UN high commissioner highlights civilian protection in conflicts around the world

10:20, May 11, 2011      

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Reading a statement by UN High Commissioner for Human Rights Navi Pillay, Assistant Secretary-General for Human Rights Ivan Simonovic on Tuesday stressed the importance of protecting civilians and maintaining accountability for international human rights in the recent tumult around the world.

Simonovic read Pillay's statement to a UN Security Council open debate on the protection of civilians in armed conflict.

"Since the matter was last discussed at the council in November 2010, the dramatic unfolding of events in the Middle East, North Africa, and Cote d'Ivoire have clearly illustrated that the denial of human rights -- including civil, cultural, economic, political and social rights -- is a root cause of discord, unrest,violence and ultimately armed conflict," Simonovic said.

"Protecting human rights prevents conflicts and accountability for violations of human rights breaks the cycle of violence," he noted. Simonovic identified several current situations where the UN Office of the High Commissioner for Human Rights (OHCHR) has advocated for strong human rights accountability, even if there is no UN peacekeeping presence on the ground.

In Libya where rebels are fighting the government forces of Muammar Gaddafi, "it is critical that all parties to the conflict fulfill their obligations to confine any attacks to military objectives," Simonovic said.

"In a related effort to establish accountability, the Human Rights Council (HRC) mandated an International Commission of Inquiry to investigate alleged violations of international human rights law," he said, "Supported by an OHCHR-led secretariat, the Commission of Inquiry recently concluded investigative missions to Libya, Egypt, and Tunisia." The commission, he added, will submit a report to the HRC in June. Simonovic stressed the urgency of the situation in Syria, where the government of Bashar al-Assad has been clashing with protesters.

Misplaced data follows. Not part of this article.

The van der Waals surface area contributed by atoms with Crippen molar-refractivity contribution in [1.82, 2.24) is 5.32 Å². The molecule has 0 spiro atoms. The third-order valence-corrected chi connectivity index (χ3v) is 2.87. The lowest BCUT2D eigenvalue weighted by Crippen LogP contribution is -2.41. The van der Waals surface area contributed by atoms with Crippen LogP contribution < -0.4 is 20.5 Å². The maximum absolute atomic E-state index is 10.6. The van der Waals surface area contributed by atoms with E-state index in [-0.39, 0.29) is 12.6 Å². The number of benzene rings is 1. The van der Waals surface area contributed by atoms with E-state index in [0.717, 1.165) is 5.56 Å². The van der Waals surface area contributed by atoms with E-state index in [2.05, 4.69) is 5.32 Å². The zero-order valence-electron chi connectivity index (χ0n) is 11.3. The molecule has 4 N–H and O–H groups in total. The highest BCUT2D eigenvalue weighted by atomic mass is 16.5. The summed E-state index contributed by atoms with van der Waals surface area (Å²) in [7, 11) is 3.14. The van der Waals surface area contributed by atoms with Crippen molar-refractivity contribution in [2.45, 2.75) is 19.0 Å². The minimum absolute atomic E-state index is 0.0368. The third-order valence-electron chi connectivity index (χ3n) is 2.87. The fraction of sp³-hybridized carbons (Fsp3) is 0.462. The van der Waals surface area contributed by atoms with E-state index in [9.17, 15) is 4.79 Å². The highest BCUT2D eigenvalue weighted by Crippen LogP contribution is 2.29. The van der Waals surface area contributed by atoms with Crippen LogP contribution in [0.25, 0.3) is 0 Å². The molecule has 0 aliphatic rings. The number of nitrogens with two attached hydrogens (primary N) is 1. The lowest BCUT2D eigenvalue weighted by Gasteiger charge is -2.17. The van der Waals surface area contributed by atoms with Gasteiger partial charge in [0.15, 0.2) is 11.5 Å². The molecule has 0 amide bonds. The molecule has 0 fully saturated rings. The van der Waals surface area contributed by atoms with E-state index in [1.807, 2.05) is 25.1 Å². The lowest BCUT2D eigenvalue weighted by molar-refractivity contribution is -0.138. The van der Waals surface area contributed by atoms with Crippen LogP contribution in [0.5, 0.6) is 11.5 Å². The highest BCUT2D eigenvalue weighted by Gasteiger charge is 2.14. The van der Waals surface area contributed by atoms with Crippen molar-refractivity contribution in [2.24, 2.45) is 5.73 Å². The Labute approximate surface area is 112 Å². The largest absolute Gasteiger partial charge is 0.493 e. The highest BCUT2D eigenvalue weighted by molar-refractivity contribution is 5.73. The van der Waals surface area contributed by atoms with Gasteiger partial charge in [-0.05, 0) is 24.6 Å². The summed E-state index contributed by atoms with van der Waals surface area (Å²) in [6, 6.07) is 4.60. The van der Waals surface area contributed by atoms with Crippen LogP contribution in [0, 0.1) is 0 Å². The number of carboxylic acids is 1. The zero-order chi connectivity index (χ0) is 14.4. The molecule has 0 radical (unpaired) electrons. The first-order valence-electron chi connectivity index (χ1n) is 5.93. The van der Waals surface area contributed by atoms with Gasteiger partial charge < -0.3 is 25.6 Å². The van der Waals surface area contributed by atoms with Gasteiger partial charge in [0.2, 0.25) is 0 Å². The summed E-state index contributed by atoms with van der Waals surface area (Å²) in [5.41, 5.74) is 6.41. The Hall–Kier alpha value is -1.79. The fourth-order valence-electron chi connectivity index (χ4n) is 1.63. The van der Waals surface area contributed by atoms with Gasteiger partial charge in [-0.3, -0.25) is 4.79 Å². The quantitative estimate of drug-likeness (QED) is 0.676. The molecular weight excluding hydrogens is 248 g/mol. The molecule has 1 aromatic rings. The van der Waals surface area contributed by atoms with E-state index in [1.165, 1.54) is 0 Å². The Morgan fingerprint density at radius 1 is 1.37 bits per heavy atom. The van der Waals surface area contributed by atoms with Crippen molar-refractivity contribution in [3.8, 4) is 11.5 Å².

"In Syria, we must prevent the ongoing, violent suppression of mass protest from plunging the country into a full-fledged armed conflict," Simonovic said.

OHCHR has dispatched a mission to Syria to investigate alleged human rights violations, and will provide a preliminary report in June, and a full report in September.

Simonovic said that OHCHR welcomes the recent report of UN Secretary-General Ban Ki-moon's Panel of Experts on accountability in Sri Lanka.

The report, which documents findings of an investigation into alleged human rights violations committed in the final stages of the Sri Lanka's civil war, concluded that both the Tamil Tigers and Sri Lankan Government forces broke international law.

Simonovic said the Sri Lankan government should pay attention to the report's findings.

"We urge the government to implement the measures recommended by the panel in order to bring relief to victims and advance longer term reconciliation," he said. "We fully support the recommendation to establish an international mechanism to monitor national investigations and undertake its own, as necessary." Simonovic spoke of the importance of human rights protection in countries where the Security Council has deployed peacekeeping missions as well. He praised the decision to include a human rights component in almost every integrated peace mission that the Council has mandated in recent years.

"This positive development must continue," he said. "The human rights components contribute to the protection of civilians in numerous ways, including through monitoring, public reporting, and through building the capacity of national authorities to strengthen respect for human rights and the rule of law."

The UN Operation in Cote d'Ivoire (UNOCI) is currently active in the West African country, and is receiving support from the HRC- mandated commission and OHCHR in investigating human rights violations resulting from the recent post-election conflict in Cote d'Ivoire.

OHCHR is still concerned about reports of sporadic fighting in the country, Simonovic said.

He said that Alassane Ouattara, who was recently sworn in as president of country, "must urgently adopt measures to restore the rule of law throughout Cote d'Ivoire and to investigate and prosecute all those responsible for the recent and ongoing violations regardless of their political affiliation."

OHCHR is also in contact with Ouattara about helping to establish a truth and reconciliation commission for the country, he added.

Source: Xinhua
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